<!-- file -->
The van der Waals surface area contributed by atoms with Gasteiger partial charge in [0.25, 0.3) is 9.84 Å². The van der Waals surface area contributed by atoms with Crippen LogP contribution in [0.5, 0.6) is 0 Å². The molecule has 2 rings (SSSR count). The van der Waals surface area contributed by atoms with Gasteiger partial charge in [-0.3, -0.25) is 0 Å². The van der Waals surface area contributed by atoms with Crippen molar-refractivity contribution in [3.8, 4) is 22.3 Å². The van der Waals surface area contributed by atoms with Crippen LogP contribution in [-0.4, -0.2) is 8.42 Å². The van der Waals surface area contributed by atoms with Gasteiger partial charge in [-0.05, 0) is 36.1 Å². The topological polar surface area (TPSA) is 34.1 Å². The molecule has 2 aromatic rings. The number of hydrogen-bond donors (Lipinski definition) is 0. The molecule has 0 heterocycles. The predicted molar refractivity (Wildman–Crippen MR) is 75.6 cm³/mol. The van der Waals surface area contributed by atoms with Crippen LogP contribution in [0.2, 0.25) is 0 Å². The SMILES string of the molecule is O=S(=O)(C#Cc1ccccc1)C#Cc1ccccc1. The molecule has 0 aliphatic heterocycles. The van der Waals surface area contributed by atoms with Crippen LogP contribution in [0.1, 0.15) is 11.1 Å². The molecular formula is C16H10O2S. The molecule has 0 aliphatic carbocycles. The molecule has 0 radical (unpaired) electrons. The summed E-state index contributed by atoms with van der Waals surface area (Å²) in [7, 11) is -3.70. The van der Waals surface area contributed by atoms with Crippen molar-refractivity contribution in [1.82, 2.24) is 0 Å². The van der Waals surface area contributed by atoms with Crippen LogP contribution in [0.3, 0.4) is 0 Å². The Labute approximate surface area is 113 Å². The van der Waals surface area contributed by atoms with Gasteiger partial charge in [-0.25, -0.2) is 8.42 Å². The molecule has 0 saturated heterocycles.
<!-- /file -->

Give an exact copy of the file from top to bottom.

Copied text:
The van der Waals surface area contributed by atoms with Gasteiger partial charge in [0.25, 0.3) is 9.84 Å². The van der Waals surface area contributed by atoms with Crippen LogP contribution in [0.5, 0.6) is 0 Å². The molecule has 2 rings (SSSR count). The van der Waals surface area contributed by atoms with Gasteiger partial charge in [-0.3, -0.25) is 0 Å². The van der Waals surface area contributed by atoms with Crippen molar-refractivity contribution in [3.8, 4) is 22.3 Å². The van der Waals surface area contributed by atoms with Crippen LogP contribution in [-0.4, -0.2) is 8.42 Å². The van der Waals surface area contributed by atoms with Gasteiger partial charge in [-0.05, 0) is 36.1 Å². The topological polar surface area (TPSA) is 34.1 Å². The molecule has 2 aromatic rings. The number of hydrogen-bond donors (Lipinski definition) is 0. The molecule has 0 heterocycles. The predicted molar refractivity (Wildman–Crippen MR) is 75.6 cm³/mol. The van der Waals surface area contributed by atoms with Crippen LogP contribution in [0.2, 0.25) is 0 Å². The SMILES string of the molecule is O=S(=O)(C#Cc1ccccc1)C#Cc1ccccc1. The molecule has 0 aliphatic heterocycles. The van der Waals surface area contributed by atoms with Crippen LogP contribution in [0.1, 0.15) is 11.1 Å². The molecular formula is C16H10O2S. The molecule has 0 aliphatic carbocycles. The molecule has 0 radical (unpaired) electrons. The summed E-state index contributed by atoms with van der Waals surface area (Å²) in [7, 11) is -3.70. The van der Waals surface area contributed by atoms with Crippen molar-refractivity contribution in [1.82, 2.24) is 0 Å². The van der Waals surface area contributed by atoms with Crippen LogP contribution in [0.3, 0.4) is 0 Å². The Labute approximate surface area is 113 Å². The van der Waals surface area contributed by atoms with Gasteiger partial charge in [-0.25, -0.2) is 8.42 Å². The molecule has 0 saturated heterocycles.